What Does Colon Cancer Look Like?

Here is a 14 second segment view of a colon cancer seen through a scope. Not very pleasant, but an important view if you’re looking for cancer. There are other options such as a virtual colonoscopy. Using a computerized tomography (CT) or magnetic resonance imaging (MRI), clinicians get an animated 3-D view of the inside of your large intestine. However, if the virtual colonoscopy does show signs of pre-cancerous growths, called polyps, then a colonoscopy is necessary to verify the findings. Here’s more information from our companion website, patientresource.net:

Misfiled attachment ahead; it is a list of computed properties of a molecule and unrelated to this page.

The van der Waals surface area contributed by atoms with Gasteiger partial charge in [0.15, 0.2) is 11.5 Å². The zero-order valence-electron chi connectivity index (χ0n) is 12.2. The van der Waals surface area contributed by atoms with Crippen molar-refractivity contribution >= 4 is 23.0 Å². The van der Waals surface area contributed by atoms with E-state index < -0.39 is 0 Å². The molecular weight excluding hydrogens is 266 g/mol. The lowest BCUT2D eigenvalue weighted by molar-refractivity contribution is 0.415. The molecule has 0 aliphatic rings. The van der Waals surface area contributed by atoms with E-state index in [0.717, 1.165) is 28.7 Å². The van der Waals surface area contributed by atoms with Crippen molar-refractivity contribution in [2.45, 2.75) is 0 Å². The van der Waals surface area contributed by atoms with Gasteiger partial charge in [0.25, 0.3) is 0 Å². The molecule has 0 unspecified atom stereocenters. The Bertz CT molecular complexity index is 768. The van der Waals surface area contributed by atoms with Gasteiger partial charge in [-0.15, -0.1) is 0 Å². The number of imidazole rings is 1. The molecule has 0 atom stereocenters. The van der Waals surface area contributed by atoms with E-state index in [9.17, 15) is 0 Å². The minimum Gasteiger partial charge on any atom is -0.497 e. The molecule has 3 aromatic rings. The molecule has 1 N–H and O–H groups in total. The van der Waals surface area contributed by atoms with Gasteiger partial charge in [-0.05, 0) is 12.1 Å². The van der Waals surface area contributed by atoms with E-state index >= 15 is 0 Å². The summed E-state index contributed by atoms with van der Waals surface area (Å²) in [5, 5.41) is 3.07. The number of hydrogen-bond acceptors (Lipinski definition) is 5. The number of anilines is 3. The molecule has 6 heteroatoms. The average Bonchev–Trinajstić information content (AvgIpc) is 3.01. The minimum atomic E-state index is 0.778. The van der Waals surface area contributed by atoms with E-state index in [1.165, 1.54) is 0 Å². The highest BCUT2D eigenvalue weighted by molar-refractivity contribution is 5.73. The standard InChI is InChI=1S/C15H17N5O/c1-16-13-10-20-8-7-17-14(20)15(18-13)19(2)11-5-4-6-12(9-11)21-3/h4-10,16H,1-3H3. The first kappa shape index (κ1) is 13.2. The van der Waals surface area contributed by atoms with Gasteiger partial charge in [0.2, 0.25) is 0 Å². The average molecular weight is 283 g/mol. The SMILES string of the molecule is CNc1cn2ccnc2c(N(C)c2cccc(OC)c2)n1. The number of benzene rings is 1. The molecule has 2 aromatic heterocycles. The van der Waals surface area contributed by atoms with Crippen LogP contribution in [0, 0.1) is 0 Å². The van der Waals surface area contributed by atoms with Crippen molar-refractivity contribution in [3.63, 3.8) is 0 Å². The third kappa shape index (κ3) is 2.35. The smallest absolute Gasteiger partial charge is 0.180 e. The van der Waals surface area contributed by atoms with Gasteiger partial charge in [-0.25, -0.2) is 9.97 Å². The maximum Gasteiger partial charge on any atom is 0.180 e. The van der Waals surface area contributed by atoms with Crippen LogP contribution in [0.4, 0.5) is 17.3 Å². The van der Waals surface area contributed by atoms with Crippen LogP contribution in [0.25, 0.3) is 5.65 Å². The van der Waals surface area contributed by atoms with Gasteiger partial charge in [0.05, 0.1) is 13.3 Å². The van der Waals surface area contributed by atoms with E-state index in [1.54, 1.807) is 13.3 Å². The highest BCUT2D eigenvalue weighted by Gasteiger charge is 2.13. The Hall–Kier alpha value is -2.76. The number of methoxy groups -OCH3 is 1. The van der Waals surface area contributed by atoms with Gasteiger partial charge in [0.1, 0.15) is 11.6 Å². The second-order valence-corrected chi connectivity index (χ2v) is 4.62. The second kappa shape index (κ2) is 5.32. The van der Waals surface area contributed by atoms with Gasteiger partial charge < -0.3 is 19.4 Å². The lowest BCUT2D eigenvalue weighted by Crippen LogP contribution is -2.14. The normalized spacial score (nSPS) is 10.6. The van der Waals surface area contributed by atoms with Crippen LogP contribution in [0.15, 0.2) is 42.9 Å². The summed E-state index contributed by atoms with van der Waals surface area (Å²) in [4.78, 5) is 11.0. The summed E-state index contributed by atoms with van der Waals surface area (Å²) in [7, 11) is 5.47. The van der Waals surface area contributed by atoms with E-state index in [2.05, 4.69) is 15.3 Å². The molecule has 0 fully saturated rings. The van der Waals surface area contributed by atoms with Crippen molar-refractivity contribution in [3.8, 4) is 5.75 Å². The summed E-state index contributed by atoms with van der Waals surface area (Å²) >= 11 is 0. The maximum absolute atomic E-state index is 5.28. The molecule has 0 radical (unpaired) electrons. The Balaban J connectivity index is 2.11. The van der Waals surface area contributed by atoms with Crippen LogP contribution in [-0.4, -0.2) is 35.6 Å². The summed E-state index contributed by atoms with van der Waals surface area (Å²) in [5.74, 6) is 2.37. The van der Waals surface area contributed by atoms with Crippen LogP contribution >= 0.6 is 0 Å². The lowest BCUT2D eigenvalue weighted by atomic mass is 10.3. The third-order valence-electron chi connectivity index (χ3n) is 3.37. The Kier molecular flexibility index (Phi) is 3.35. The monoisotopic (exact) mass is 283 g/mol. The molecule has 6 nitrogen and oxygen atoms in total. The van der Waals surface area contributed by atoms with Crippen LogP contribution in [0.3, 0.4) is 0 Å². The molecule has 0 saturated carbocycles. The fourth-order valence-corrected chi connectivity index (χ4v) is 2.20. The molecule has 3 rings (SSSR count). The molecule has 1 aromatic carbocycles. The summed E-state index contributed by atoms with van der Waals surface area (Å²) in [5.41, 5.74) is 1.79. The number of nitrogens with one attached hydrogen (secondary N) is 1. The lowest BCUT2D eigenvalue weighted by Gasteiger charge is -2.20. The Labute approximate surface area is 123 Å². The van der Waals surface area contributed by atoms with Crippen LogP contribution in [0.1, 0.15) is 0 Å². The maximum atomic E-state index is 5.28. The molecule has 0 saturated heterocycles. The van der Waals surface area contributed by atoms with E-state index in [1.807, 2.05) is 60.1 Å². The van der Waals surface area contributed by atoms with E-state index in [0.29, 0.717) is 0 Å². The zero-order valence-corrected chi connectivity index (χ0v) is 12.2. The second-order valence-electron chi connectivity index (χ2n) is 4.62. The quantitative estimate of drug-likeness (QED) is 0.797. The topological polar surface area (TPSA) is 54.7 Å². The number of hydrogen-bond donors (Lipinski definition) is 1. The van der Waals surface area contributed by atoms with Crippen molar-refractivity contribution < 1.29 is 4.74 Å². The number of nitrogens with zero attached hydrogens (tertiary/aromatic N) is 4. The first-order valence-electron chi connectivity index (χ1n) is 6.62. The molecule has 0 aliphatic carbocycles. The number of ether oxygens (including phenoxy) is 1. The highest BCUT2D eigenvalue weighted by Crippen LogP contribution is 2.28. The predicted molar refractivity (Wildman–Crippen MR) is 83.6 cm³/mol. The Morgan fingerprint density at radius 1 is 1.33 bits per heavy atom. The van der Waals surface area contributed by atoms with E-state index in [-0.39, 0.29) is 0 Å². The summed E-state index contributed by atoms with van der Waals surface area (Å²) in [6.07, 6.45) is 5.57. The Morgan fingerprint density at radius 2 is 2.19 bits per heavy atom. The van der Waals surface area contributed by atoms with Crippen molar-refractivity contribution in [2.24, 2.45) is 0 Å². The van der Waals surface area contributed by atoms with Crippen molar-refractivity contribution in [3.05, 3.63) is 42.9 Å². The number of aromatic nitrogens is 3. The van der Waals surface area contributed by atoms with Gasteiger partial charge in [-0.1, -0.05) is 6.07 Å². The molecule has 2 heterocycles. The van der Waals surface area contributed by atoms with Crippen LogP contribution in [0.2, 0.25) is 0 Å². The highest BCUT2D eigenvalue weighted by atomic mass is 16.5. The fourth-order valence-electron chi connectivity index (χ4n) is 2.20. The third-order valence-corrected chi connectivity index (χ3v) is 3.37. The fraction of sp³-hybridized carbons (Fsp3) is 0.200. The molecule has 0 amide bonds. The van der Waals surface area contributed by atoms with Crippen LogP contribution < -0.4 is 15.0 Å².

Most cancers of the large intestine are believed to have developed from polyps. Polyps are benign tumors of the large intestine. Polyps are not life threatening, and they can be easily removed during a colonoscopy, a common screening test for colon cancer. There is strong evidence though that patients who form multiple polyps in their colon or rectum are at higher risk for developing colorectal cancer. If benign polyps are not removed from the large intestine, they can become cancerous over time. Finding and removing polyps are now known to be important in preventing colorectal cancer. The American Cancer Society recommends a baseline colonoscopy when people reach age 50 and then every 10 years or so, depending upon the findings. This is especially true for individuals who have a history of colon or rectal cancer in their family.

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